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Financial Literacy for Teens

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  1. Financial Literacyfor Teens Presented by: Linda S. Howard, CPA, CTP, MBA The Florida Institute of Certified Public Accountants (FICPA)

  2. Managing Debt – Buying a VehiclePaying for College Module 4B

  3. Learning objectives At the end of this module, students will be able to: 1. List several costs of owning a vehicle 2. Describe various options to pay for college

  4. Sunshine State Standards: MA.912.F.4.4 Establish a plan to pay off debt

  5. PART II Automobile Financing

  6. The total costs of owning a car It’s not just the initial purchase price Initial purchase price + Sales tax (6-plus%) + Tag and title + Interest payments on the loan = Total purchase cost Annual costs + Insurance premiums + Gas, oil, repairs, tires, general maintenance

  7. Automobile Purchase Example $12,000 Sales Price +50 Tag and title +840 Sales tax at 7% =12,890 Total price -2,890 Down payment =10,000 Amount to finance +$790 Total finance charges (5% for 36 mos.) $13,680 Total cost (12,890+790) Note: Monthly payment is $299.71 per month

  8. Financing an automobile • Purchase or lease? • Purchase (leases are traps) • Who should I borrow from? • Your bank or credit union, avoid dealer financing • What will affect my payments: • Amount of loan • Interest rate • Your credit score • Length of loan (3 years maximum)

  9. Car-buying tips • New or used? • “Used” to avoid the early depreciation • Sources: • Family, friends, neighbors • Credit union sales • CarMax • Internet/ Newspaper ads • Avoid used car lots • Research cars and prices at: www.edmunds.com, www.autobytel.com, www.beatthecarsalesman.com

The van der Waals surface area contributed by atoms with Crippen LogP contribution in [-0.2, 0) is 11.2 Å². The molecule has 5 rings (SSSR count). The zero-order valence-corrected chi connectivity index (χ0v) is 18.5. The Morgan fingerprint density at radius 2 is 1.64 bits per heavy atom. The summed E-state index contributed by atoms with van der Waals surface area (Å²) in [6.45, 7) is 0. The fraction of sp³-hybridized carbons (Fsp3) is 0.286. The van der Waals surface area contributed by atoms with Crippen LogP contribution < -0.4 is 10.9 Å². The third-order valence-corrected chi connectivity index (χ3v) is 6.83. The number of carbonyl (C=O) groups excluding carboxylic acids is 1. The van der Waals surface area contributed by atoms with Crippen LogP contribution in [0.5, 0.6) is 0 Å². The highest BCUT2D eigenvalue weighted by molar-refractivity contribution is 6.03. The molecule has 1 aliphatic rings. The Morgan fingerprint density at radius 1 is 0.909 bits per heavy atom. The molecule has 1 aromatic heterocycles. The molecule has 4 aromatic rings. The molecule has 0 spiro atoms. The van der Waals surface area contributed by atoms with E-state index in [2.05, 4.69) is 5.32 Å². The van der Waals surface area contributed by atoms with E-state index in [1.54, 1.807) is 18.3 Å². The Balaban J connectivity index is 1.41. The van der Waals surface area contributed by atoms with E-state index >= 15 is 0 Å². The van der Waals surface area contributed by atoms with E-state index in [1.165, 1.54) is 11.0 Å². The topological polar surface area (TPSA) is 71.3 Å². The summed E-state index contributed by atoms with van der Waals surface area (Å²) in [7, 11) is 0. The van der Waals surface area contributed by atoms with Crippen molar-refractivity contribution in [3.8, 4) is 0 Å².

10. More car-buying tips • Before going to purchase a car, determine how much you can afford and obtain “pre-approved” financing from your bank or credit union • Never finance a car through a dealer • Always negotiate price over the phone, not at the dealership

  11. PART III COLLEGE FINANCING

  12. Paying for College • Scholarships • Merit (athletic, academic, talent) • Bright Futures • Federal Grants (Pell) • Work part time • Parents/relatives • Federal loans (last option) • Note: Going into debt is the last option

  13. Student loans – A few thoughts • Many factors affect the decision to go to college. If college is the right choice for you, then how to pay for college needs to be carefully considered and loans should not be the first choice. • Don’t assume it will be easy to pay off college loans after you graduate and begin making “real” money • The accumulation of debt during college should be avoided or at least minimized • If possible, work part-time and/or during summers to help pay for college • Seek out scholarships or federal grants • Student loans are NOT forgiven in bankruptcy

  14. Current status of debt for graduating seniors • The average student loan debt at graduation is $24,000 for students who have loans • 25% borrowed $30,000 or more • 10% borrowed $45,000 or more • To pay off $24,000 in 10 years at 6.8% interest would mean $276 per month in payments • = $3,312 per year • Total interest = $9,120